Fern Bedaux's ballroom sized bathroom
Black marble sink unit in Fern Bedaux's bathroom, fireplace on the right
The bathrooms don't just have beautiful Art-Deco style interiors; they also have, for the time, state of the art fixtures and fittings which were imported from Canada, including heated towel rails. The system installed for filling and emptying the bath tubs came from the USA and each bath can be filled or emptied in 30 seconds -  to our minds an impressive feat, even now!

All the bathrooms are tiled with mosaic glass tiles in a fantastic range of blues or greens, as you can see in the two photos above. They are beautiful and were made locally by a company in Tours [Novello]. One can imagine that guests, even those at the top of the social tree and used to every luxury, would have been fairly impressed! We certainly were some 90 years later!

Another guest bedroom's bathroom, heated towel rail on the left
With thanks to our friend JEH for most of these super photos.

Sunday, 21 September 2014

Stage & Screen costumes at the Logis Royal

This weekend is the annual JEP weekend [journées européennes du patrimoine] when all sorts of monuments are open to the public. It is a great opportunity to visit places that are in private hands and normally never open to the public. Many places will either reduce or waiver their entrance fee.
Loches' Logis Royal
Yesterday we went and had a look around Loches' Logis Royal. We know it well, but it has been a while and they have run an exhibition over the summer which we wanted to catch; it closes today. It seems that there's been a "fashion" trend in exhibitions this summer.
Maids of Honor costumes on the left. A Catherine de Médicis black dress on the right
Recently we visited the chateau de Langeais which had an exhibit of costumes tracing the changes in fashion from the 1490's to the end of the 1500's. Not to be outdone, and, in our eyes, rather trumping them, Loches' Logis Royal has been exhibiting stunningly sumptuous costumes used in film and opera productions.

Pretty court gentleman, all in a row. Extreme right: a costume worn by the actor who played the Duc de Guise
Amongst the best we thought were those used in the 1994 film "La reine Margot" which starred Isabelle Adjani as Marguerite de Valois; known as Margot. The film was adapted from the novel of the same name by Alexandre Dumas [best known for the Three Musketeers].
More "La reine Margot" costumes. Portrait of Charles VII, king in an earlier century lurking at the back
Margot's mother was Catherine de Médicis -- dowager queen and the continuous power behind the throne of each of her sons when they became kings -- one quickly succeeding another. Margot, a Catholic was ruthlessly married off to Henri, King of Navarre, a Protestant who later came to the French throne as Henri IV. All of the events take place in the shadow of the St Bartholomew's Day Massacre of 1572 when France's wars of religion boiled over in a royally sanctioned & orchestrated assassination, led by the Duc de Guise of the leaders of the Huguenot party [Protestants] who had come to court to attend the wedding held some days previously. The knock-on effect of the assassinations was an indiscriminate slaughter of Huguenots in Paris and beyond.
Beautiful Maid of Honor costume made of silk
The film did very well at the Cannes Film Festival of 1994 and earned a number of Golden Palms, including one for Isabelle Adjani for best actress.

Monday, 8 September 2014

Langeais: 16th century fashionistas

Recently we went and visited the chateau of Langeais. We'd never been and the poster below piqued our interest- we particularly liked the 'Lou Reed' style shades. They have extended the exhibition until the end of September.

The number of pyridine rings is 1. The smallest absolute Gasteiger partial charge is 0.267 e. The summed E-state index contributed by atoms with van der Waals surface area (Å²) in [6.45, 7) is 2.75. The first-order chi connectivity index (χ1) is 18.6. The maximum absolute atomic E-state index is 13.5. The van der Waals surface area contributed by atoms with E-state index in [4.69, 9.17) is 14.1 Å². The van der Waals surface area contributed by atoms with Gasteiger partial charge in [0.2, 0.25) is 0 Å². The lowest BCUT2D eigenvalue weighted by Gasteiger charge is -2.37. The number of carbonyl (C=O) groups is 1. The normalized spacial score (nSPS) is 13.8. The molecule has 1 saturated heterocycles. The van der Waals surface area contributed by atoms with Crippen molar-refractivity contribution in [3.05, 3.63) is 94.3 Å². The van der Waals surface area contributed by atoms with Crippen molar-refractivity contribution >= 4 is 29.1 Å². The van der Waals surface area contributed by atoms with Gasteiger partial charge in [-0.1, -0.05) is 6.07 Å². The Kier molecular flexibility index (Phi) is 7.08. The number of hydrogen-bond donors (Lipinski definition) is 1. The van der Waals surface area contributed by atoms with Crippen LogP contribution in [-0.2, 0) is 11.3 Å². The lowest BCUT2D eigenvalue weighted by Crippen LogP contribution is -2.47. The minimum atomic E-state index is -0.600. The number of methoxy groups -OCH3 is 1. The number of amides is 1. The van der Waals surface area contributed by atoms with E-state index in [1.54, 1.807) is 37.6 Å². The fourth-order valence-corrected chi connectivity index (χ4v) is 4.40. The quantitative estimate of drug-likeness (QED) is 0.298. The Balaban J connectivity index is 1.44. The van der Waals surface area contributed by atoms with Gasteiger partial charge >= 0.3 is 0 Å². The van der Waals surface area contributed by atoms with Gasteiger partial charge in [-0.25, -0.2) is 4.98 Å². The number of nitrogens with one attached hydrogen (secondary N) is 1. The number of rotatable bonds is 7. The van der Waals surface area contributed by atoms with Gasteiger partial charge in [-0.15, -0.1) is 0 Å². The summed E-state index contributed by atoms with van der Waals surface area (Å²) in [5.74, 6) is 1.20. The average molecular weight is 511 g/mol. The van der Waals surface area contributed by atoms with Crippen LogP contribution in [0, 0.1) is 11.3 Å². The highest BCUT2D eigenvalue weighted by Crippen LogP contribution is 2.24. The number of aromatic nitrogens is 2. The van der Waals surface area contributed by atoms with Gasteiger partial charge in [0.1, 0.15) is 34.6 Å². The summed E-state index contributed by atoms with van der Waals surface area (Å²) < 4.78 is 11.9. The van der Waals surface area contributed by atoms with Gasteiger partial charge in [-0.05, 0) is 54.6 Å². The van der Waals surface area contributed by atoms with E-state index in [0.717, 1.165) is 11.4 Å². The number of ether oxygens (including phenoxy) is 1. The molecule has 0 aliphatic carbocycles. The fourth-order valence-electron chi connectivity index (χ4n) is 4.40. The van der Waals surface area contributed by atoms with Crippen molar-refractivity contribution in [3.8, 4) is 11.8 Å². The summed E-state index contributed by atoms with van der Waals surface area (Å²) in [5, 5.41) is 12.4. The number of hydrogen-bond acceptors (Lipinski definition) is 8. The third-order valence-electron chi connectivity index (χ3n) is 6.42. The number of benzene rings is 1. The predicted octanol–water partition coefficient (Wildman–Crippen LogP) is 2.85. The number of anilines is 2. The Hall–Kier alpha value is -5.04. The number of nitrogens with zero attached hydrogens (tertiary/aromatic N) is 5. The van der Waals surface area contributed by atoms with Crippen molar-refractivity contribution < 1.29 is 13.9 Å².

Langeais as we see it today was built in 1465 by Louis XI as royal residence and was never intended to be a defensive, fortified castle despite the appearance of its town-side facade. The facade facing the park is much more Renaissance in style with large windows and no crenellations. There had been a donjon [keep] on the site from the turn of the 11th century, the ruins of which still stand in the park. The original donjon had been built by Foulques Nerra, Count of Anjou as part of his defensive line during his interminable disputes with Eudes 1er, Count of Blois.
remains of the donjon

1465 "new build"
In the attics we finally found the costume exhibition. Though not extensive, it was interesting as it portrayed the progression of clothes and changes of style in the 16th century.

Two points to the person** who correctly guesses which costume is the earliest and an additional 2 bonus points for correctly identifying the 'odd one out'. :-)

**Susan -- give the others a chance ;-)

Just to give you some clues here are two photos of the waxwork of the marriage of Anne of Brittany to Charles VIII, which took place in 1491.

As always you can click on the photos to enlarge them.

Sunday, 31 August 2014

Impressions: Chaumont show gardens II

Both our friend Jane, as well as ourselves, took plenty of photos when we visited the show gardens at Domaine Chaumont-sur-Loire so here are a few more for you to enjoy.

These three above are from a garden called 'Péchés virtuels' which had, on the right [as you entered], an undulating carpet of low growing green plants on which were sat boxes of canna's. In between were little placards with the names of the seven deadly sins. On the other side there was an enormous butterfly with mottled wings.

Echinacea framing the turrets of Chaumont - part of the border which framed the central intersection in the show garden area.

This show garden, entitled 'Bloom', above, had a circular white table running round the perimeter of the garden with bar chairs - you can see a number of the chairs in the photo. The designer's idea was to reflect gluttony by having the planting represent all the things you couldn't reach when you were seated, as they were in the centre encircled by the table.

These two photos above are from 'Ma cassette' the first of the show gardens. The bamboo, below, is from what we dubbed the "teacup garden" and thought was called 'Bloom', but which in reality is entitled 'Le purgatoire des tentations'. Antoinette duly sat in a tea cup for a photo, as did Jane in our other post about the gardens which you can read about here.

With grateful thanks to our friend Jane H. for all the photos in this post, with the exception of Antoinette in the tea cup.